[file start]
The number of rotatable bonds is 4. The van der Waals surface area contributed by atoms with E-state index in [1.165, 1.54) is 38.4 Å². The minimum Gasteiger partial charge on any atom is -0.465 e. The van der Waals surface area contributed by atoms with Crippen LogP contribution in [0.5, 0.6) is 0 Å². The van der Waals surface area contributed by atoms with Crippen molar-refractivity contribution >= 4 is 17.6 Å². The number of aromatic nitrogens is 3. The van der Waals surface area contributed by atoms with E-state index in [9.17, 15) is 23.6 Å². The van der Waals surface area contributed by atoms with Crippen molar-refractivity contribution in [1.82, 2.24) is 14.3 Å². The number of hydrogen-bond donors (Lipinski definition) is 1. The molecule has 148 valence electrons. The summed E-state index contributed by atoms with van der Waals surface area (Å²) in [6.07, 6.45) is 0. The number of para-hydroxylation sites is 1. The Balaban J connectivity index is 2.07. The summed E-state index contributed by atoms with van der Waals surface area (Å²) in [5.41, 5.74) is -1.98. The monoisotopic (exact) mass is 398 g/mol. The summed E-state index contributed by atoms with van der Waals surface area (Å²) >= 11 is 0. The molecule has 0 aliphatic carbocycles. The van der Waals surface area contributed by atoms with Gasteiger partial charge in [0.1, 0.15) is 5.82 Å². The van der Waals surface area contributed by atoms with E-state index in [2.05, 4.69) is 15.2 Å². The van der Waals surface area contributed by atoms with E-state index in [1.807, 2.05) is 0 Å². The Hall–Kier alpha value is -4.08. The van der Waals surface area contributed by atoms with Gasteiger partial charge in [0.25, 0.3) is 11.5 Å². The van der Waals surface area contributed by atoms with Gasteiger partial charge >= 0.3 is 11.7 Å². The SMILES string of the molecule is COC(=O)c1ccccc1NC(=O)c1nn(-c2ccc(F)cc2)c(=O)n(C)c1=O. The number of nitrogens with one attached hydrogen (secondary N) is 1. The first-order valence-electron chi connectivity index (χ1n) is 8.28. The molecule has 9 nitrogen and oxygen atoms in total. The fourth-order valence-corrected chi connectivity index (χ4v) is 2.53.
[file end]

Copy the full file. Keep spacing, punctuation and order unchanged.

The number of rotatable bonds is 4. The van der Waals surface area contributed by atoms with E-state index in [1.165, 1.54) is 38.4 Å². The minimum Gasteiger partial charge on any atom is -0.465 e. The van der Waals surface area contributed by atoms with Crippen LogP contribution in [0.5, 0.6) is 0 Å². The van der Waals surface area contributed by atoms with Crippen molar-refractivity contribution >= 4 is 17.6 Å². The number of aromatic nitrogens is 3. The van der Waals surface area contributed by atoms with E-state index in [9.17, 15) is 23.6 Å². The van der Waals surface area contributed by atoms with Crippen molar-refractivity contribution in [1.82, 2.24) is 14.3 Å². The number of hydrogen-bond donors (Lipinski definition) is 1. The molecule has 148 valence electrons. The summed E-state index contributed by atoms with van der Waals surface area (Å²) in [6.07, 6.45) is 0. The number of para-hydroxylation sites is 1. The Balaban J connectivity index is 2.07. The summed E-state index contributed by atoms with van der Waals surface area (Å²) in [5.41, 5.74) is -1.98. The monoisotopic (exact) mass is 398 g/mol. The summed E-state index contributed by atoms with van der Waals surface area (Å²) >= 11 is 0. The molecule has 0 aliphatic carbocycles. The van der Waals surface area contributed by atoms with Gasteiger partial charge in [0.1, 0.15) is 5.82 Å². The van der Waals surface area contributed by atoms with E-state index in [2.05, 4.69) is 15.2 Å². The van der Waals surface area contributed by atoms with E-state index in [1.807, 2.05) is 0 Å². The Hall–Kier alpha value is -4.08. The van der Waals surface area contributed by atoms with Gasteiger partial charge in [0.25, 0.3) is 11.5 Å². The van der Waals surface area contributed by atoms with Gasteiger partial charge >= 0.3 is 11.7 Å². The SMILES string of the molecule is COC(=O)c1ccccc1NC(=O)c1nn(-c2ccc(F)cc2)c(=O)n(C)c1=O. The number of nitrogens with one attached hydrogen (secondary N) is 1. The first-order valence-electron chi connectivity index (χ1n) is 8.28. The molecule has 9 nitrogen and oxygen atoms in total. The fourth-order valence-corrected chi connectivity index (χ4v) is 2.53.